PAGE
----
'Oil-free' vinaigrette and 'Delicious' are not mutually exclusive

Updated: Jan 10

Since we went WFPBNO (Whole-food, plant-based, no added oil) here, it's been a learning curve to figure out how to make a salad dressing that was tasty, fit the WFPBNO requirements, had the right 'mouthfeel' and wasn't difficult to make. I've been through a lot of variations, some better than others, but I believe I've finally hit on the right one.



These are just the start! I'm already thinking of a couple others that I can add!


Above: Maple Balsamic Vinaigrette


We prefer a vinaigrette to the thicker, creamier salad dressings because they're so nice and light. Creamy isn't hard. If that's what you love, just add your preferred flavor components to either my Vegan Oil-Free Mayonnaise or my Vegan Oil-free Heavy Cashew Cream. It works great, and they'll last in the fridge for at least a week to ten days.




I made a really good creamy dressing the other day - in a flash! - using some of my pepper sauce ( Whole Foods Olive bar Marinated Peruvian peppers + cherry tomatoes + food processor) and my Vegan Oil-free Heavy Cashew Cream. It was amazing.


Above: Creamy Peruvian Pepper dressing.


The nice thing about creamier dressings, is that they 'cling' to the salad components. So, if that's what you're after, I've given you the road map. Either my Cashew Cream or Mayonnaise would be killer with frozen avocado, for example. Herbs. Or, go Thai with a bit of Thai Red Curry paste. Why not Indian with just a bit of curry powder? See how that works? You don't need a refrigerator filled with sad half-empty, goopy bottles of salad dressing. Just have the Cashew Cream or Mayonnaise - then make something wonderful and different every night!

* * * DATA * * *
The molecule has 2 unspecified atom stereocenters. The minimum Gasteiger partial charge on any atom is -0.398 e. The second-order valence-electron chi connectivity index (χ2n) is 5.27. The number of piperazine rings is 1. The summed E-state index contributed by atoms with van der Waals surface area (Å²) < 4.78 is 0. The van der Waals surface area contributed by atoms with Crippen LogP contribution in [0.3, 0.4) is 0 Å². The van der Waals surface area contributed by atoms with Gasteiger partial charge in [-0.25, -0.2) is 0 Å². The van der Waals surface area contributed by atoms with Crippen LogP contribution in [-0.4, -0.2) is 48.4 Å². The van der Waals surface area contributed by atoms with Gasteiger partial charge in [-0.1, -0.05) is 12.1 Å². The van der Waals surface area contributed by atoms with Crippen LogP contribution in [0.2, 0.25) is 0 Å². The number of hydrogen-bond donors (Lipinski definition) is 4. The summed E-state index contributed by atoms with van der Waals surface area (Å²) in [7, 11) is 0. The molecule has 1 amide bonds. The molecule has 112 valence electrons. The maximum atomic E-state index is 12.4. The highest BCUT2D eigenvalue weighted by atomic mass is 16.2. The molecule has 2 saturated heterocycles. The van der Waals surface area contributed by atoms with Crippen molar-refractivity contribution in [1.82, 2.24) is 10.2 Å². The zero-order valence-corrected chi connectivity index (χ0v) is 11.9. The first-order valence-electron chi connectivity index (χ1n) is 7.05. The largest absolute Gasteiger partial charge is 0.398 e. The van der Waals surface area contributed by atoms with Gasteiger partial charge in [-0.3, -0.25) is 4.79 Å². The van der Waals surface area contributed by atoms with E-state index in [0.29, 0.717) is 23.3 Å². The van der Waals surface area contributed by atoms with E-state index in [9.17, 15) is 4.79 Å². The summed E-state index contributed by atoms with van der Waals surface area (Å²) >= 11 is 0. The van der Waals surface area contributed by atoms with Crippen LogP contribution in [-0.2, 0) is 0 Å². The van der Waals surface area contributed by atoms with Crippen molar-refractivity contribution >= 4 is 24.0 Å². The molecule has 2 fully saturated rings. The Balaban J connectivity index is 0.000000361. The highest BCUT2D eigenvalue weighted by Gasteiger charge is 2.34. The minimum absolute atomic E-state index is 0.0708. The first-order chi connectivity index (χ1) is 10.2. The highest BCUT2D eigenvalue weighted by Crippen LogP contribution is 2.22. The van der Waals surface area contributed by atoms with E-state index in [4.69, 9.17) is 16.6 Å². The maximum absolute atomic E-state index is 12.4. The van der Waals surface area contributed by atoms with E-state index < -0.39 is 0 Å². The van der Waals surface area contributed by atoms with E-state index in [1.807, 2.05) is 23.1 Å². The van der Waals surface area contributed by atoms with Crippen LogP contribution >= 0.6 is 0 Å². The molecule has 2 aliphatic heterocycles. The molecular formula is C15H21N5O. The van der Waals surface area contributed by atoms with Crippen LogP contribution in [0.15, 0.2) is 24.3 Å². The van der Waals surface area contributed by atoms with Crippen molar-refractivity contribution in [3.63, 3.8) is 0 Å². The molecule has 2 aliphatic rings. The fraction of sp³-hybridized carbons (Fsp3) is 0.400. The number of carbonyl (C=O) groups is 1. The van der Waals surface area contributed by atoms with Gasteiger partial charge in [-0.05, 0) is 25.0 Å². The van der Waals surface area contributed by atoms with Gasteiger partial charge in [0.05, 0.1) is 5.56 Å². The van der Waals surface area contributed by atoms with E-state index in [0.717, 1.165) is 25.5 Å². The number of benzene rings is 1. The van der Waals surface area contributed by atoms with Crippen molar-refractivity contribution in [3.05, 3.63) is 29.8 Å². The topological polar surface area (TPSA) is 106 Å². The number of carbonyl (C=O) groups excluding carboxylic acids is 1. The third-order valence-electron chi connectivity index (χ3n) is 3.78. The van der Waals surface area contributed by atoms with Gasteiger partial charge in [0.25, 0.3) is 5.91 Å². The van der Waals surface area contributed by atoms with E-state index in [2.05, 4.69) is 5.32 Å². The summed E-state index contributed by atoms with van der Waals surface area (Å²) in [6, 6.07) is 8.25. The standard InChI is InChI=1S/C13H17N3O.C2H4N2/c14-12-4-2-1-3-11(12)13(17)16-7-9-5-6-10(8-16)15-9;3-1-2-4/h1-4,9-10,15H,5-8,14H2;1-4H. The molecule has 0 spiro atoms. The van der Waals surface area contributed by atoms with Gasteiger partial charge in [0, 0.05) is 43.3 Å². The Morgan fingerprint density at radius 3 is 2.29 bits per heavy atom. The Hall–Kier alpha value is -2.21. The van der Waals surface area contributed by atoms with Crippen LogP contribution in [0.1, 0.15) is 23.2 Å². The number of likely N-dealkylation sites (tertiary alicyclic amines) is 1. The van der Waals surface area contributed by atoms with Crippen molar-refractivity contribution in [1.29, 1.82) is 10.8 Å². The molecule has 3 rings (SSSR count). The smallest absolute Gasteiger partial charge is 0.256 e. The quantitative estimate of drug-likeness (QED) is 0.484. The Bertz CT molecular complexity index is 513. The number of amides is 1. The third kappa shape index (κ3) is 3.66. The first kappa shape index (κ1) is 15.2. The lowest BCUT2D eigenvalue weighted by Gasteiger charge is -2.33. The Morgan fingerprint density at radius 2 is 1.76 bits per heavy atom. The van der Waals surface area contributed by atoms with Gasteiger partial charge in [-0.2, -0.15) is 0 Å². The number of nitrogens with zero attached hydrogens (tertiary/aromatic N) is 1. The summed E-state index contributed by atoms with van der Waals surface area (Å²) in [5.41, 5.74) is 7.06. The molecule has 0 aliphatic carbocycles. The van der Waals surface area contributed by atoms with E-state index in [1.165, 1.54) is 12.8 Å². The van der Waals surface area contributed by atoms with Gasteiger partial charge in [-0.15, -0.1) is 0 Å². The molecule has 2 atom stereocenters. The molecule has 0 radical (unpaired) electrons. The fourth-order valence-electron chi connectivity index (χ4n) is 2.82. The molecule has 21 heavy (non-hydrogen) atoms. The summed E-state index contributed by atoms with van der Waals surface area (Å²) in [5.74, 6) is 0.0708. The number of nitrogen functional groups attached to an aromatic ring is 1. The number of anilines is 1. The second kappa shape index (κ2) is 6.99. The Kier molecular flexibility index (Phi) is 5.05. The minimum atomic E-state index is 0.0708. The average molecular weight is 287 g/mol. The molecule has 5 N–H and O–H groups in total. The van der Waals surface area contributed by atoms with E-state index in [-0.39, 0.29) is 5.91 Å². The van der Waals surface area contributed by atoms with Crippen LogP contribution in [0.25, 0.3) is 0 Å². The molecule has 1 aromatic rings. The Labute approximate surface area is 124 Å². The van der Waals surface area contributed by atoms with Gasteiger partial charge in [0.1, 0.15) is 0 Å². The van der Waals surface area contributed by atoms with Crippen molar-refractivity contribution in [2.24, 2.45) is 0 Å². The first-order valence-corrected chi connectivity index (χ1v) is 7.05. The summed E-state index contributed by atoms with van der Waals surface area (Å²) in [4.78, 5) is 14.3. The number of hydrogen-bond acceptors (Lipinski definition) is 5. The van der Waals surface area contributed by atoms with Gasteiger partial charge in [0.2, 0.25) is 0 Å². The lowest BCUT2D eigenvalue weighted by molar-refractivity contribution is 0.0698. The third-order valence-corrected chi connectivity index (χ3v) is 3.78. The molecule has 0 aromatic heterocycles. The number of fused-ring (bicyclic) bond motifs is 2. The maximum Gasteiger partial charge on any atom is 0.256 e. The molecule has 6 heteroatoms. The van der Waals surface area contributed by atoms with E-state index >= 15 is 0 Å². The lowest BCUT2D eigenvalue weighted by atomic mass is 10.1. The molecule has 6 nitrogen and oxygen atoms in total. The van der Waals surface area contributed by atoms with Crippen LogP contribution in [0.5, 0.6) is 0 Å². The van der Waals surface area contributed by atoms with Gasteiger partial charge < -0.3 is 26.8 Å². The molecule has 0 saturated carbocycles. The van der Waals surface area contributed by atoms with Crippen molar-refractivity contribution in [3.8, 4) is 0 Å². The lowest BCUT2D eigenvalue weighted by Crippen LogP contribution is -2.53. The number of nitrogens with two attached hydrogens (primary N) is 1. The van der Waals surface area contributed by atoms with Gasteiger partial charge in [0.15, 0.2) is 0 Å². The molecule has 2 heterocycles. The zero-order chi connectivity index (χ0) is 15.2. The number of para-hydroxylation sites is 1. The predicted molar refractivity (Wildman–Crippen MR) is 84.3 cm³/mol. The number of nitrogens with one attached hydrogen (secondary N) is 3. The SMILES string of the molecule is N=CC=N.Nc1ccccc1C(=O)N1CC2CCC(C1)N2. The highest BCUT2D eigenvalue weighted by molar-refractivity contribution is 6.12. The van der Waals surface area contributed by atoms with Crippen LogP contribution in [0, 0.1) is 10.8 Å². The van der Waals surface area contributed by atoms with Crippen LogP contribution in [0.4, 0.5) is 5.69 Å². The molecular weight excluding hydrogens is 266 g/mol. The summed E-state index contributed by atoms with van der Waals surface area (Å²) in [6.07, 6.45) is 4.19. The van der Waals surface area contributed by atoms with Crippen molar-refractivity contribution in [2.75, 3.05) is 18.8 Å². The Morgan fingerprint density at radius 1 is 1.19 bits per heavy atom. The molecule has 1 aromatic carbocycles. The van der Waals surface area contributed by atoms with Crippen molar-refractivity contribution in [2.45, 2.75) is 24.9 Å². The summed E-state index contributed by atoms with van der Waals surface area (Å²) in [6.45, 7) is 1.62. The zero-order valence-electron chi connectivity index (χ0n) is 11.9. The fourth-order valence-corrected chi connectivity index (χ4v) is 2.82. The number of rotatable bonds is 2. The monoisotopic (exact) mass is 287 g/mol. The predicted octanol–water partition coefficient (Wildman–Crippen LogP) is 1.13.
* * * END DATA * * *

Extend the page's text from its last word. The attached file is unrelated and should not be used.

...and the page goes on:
But back to vinaigrettes.


I've been making my own vinaigrette dressings forever. Learned the 'right' way to do it in France. Vinegar, Dijon mustard (an emulsifier that binds the oil and vinegar), fresh lemon juice, herbs, salt and pepper and extra virgin olive oil. I guess, my way is okay, since the kids in France always ask me to make the vinaigrette these days. But, leaving out the oil? That was a puzzle to be solved.




If you're new to this WFPBNO thing, you're probably puzzled about leaving out the oil. I always believed that oil - 'good' oil - was necessary and healthy. Olive oil in particular. It all comes down to what you're comparing that oil to. I'd read all about the benefits of the Mediterranean Diet, back in the day. And, since olive oil is a feature of that diet, I assumed, like many others, that it was 'healthy'. Not so much. Yes, EVOO is healthy - only when compared to other oils - and the real health benefits of the Mediterranean Diet actually come from the fruits, vegetables, legumes and grains that are a large part of the diet.




Any sort of oil has been shown to cause a constant and significant decrease in endothelial function after meals. You can watch an interesting video about oils, produced by Dr. Michael Greger on his website, NutritionFacts.org. And, there is considerable discussion about added oils in the Netflix documentary, The Game Changers.






Adding plants to a fatty meal has been shown to decrease the damage done by the oils. But, why add oils in the first place? Especially considering that they don't contribute anything other than calories? Pourable oils are highly refined and stripped of the fiber and other nutrients to be found in their original 'packages' - olives and nuts, for example.





Perhaps, now, you understand my mission to develop salad dressings/vinaigrettes without added, pour-able, highly refined oil. I get any 'oil' or fat from the nuts, seeds, fruits (avocado).


Here are my three favorite oil-free vinaigrette dressings for you:




Oh, and BTW: I love these 8.5-ounce swing-top bottles! They're just perfect for these dressings!


Oil-free Balsamic Maple Vinaigrette Recipe



Oil-free Herbed White Balsamic Vinaigrette
Oil-free Maple Miso Vinaigrette

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